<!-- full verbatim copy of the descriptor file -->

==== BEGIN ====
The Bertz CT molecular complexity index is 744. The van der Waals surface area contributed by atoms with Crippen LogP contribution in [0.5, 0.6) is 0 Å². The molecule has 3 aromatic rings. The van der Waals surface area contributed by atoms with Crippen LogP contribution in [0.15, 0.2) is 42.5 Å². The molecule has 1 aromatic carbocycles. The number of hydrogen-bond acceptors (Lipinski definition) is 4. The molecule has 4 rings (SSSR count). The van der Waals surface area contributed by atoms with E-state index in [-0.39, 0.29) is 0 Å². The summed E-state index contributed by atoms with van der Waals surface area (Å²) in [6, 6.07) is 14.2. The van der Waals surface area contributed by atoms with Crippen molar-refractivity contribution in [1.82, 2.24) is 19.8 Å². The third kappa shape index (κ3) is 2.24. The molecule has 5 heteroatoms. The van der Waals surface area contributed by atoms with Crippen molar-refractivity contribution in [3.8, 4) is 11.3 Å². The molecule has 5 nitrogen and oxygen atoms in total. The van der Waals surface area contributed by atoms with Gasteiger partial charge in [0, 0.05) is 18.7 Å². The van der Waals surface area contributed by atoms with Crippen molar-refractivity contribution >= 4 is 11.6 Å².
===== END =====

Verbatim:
The Bertz CT molecular complexity index is 744. The van der Waals surface area contributed by atoms with Crippen LogP contribution in [0.5, 0.6) is 0 Å². The molecule has 3 aromatic rings. The van der Waals surface area contributed by atoms with Crippen LogP contribution in [0.15, 0.2) is 42.5 Å². The molecule has 1 aromatic carbocycles. The number of hydrogen-bond acceptors (Lipinski definition) is 4. The molecule has 4 rings (SSSR count). The van der Waals surface area contributed by atoms with E-state index in [-0.39, 0.29) is 0 Å². The summed E-state index contributed by atoms with van der Waals surface area (Å²) in [6, 6.07) is 14.2. The van der Waals surface area contributed by atoms with Crippen molar-refractivity contribution in [1.82, 2.24) is 19.8 Å². The third kappa shape index (κ3) is 2.24. The molecule has 5 heteroatoms. The van der Waals surface area contributed by atoms with Crippen molar-refractivity contribution in [3.8, 4) is 11.3 Å². The molecule has 5 nitrogen and oxygen atoms in total. The van der Waals surface area contributed by atoms with Gasteiger partial charge in [0, 0.05) is 18.7 Å². The van der Waals surface area contributed by atoms with Crippen molar-refractivity contribution >= 4 is 11.6 Å².